An excerpt from Crimson Son, Chapter 4…
How do you end a program of that magnitude? That was the billion-dollar question. They said the secret project which had spawned these weaponized super humans was over, but it really wasn’t. Some people thought of watching the Augments as a spectator sport, with property damage. Not until that day in September did everyone know the truth.
I was home sick, right after Dad had pulled his typical disappearing act. Convincing Mom I needed to stay home came easy those days. I’d complain about vague aches and pains. Stomach issues were good—not even your mother wants to confirm a raging case of diarrhea.
I remember having the TV remote in pieces. Watching the IR light flash as the buttons clicked had mesmerized me. I had started on a cartoon channel, but eventually settled on a local station in the middle of the “Good Morning” wherever-it-was-we-lived-then show. We might have been outside Dallas, I’m not sure. We weren’t there long. Suddenly, the anchors veered off the petting-zoo script. Monitors behind them showed a skyscraper billowing smoke into a cloudless sky.
Mom came to check on me, and when she entered the room I flipped the remote’s battery upside-down. I was only twelve, but even then I had grown tired of being protected. She never tried to change the channel, though. Not this time.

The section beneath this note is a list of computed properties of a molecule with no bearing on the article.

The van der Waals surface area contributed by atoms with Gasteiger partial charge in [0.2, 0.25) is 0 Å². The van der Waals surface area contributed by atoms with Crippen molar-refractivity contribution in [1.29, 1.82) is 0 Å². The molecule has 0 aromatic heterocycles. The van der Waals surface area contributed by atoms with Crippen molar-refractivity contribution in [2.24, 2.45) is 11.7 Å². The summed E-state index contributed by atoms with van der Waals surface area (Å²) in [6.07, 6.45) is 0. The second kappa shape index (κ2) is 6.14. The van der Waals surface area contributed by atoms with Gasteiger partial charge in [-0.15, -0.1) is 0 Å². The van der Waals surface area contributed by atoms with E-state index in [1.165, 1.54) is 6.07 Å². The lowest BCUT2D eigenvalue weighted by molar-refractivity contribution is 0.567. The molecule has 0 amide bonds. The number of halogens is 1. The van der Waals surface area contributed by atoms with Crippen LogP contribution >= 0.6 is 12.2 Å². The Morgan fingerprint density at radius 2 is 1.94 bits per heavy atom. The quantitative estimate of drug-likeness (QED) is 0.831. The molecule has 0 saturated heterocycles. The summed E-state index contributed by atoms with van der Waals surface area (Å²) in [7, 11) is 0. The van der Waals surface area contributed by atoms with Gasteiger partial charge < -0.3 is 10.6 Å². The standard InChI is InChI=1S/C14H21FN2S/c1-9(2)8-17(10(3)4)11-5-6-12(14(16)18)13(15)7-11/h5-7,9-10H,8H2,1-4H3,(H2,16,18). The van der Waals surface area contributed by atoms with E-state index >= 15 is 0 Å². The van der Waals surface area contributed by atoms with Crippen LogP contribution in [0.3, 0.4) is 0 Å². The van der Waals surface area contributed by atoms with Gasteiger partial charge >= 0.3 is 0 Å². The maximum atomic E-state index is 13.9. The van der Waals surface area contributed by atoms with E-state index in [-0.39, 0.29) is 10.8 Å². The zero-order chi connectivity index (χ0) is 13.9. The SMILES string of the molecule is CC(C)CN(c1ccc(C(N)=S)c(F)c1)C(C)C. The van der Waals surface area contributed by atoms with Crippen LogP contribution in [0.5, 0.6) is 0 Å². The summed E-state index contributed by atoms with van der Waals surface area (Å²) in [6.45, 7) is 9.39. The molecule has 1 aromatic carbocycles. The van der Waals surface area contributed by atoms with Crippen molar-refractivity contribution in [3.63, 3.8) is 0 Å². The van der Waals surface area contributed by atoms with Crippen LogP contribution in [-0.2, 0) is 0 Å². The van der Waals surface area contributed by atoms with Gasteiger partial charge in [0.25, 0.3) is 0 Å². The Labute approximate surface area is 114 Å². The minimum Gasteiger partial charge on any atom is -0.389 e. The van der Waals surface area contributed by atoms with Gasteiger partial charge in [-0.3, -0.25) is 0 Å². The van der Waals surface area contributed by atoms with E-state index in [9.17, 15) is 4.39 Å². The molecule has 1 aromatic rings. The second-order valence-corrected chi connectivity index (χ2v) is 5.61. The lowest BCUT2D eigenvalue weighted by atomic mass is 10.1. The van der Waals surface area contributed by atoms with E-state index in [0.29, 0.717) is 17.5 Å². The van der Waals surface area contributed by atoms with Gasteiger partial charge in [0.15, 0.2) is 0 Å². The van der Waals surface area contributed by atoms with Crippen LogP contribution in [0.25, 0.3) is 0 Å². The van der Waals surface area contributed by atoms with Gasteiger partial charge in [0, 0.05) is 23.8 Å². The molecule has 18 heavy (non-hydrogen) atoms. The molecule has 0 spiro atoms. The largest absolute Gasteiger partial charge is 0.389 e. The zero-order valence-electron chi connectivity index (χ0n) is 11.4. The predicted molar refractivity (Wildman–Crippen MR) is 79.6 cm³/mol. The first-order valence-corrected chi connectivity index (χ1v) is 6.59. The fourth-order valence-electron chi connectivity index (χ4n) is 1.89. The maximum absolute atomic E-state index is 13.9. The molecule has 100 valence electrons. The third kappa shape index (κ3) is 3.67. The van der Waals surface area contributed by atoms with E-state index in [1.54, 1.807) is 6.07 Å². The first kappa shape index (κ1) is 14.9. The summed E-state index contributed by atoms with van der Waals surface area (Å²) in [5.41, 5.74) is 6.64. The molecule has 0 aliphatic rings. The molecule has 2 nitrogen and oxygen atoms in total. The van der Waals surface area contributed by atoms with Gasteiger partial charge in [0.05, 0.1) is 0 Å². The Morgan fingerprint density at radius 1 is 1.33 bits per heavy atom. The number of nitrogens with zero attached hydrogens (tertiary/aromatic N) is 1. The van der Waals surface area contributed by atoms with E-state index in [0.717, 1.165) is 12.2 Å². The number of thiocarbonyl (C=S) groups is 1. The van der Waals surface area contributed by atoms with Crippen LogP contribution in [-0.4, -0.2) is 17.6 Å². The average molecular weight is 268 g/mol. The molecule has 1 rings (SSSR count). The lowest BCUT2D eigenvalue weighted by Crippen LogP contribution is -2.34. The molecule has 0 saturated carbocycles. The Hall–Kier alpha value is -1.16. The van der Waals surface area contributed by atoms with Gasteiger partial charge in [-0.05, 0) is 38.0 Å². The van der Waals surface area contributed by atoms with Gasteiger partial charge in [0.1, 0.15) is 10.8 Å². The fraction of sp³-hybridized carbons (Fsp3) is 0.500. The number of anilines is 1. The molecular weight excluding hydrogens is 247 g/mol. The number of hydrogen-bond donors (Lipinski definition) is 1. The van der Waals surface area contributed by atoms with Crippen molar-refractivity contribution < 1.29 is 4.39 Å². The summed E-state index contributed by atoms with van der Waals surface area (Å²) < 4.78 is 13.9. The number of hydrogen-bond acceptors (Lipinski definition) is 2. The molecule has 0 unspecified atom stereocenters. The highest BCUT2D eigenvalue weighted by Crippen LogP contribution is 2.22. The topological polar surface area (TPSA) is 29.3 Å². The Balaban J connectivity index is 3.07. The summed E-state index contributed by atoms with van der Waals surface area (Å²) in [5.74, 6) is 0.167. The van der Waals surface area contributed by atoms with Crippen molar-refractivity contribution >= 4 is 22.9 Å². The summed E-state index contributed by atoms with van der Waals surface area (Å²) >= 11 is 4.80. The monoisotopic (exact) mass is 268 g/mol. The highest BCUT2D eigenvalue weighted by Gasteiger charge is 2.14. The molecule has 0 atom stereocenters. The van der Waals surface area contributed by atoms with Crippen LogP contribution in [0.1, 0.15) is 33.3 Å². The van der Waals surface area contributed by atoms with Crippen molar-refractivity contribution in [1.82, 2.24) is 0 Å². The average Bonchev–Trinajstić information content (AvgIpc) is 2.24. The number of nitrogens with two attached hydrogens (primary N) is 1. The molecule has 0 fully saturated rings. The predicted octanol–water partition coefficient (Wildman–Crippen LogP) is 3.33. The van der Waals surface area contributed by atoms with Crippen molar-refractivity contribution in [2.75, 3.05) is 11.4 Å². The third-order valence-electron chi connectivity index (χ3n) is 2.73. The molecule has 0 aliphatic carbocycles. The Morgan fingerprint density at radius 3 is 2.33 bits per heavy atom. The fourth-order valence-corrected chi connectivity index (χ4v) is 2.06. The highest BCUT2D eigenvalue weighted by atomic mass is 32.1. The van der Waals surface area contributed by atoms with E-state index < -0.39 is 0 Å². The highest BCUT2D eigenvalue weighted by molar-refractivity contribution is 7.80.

We stared in horror as the news played a clip of an Augment named the Djinn firing a molten ball of plasma from his palms clean through a smoking skyscraper. Dad beat the Air Force jets, but he didn’t get there right away. By then, the unbelievable heat had melted through the supports on the building. It broke in half, spilling girders, concrete and people into the streets below even as the base collapsed into a cloud of dust.
Mom had never cried in front of me. But her facade of optimism collapsed with the buildings. Tears flowed when the cameras caught Dad flying amid the massive wall of dust that rode the New York streets like a white tsunami. She frantically searched the corners of the screen when the view panned to the towers’ naked wreckage, jutting from the roiling debris cloud.
This was different than any other Augment attack. The Djinn came from a program outside the normal government spheres. Secrets had been sold, or maybe a rogue group had gotten lucky with their own experimentation. He flew—not many of them do. And the destructive force behind his blasts was unheard of. Many of the shots the Djinn fired penetrated building after building and kept going. Missed shots cooked a flock of birds somewhere over the Atlantic, blinded an airline pilot, changed the temperature of the New York skies during the battle.
Talking heads speculated in the aftermath. But even though the Djinn disappeared into the clouds before the day ended, the media persisted, uncovering the use of Augments as proxy soldiers in Southeast Asia, the Middle East, South America. Cuba hadn’t prompted any real change. The connections to governments had simply been erased. In that brave new cloak-and-dagger world, secrets were lost. At some point the invisible wars outside had boiled over and rained down on a quiet New York skyline.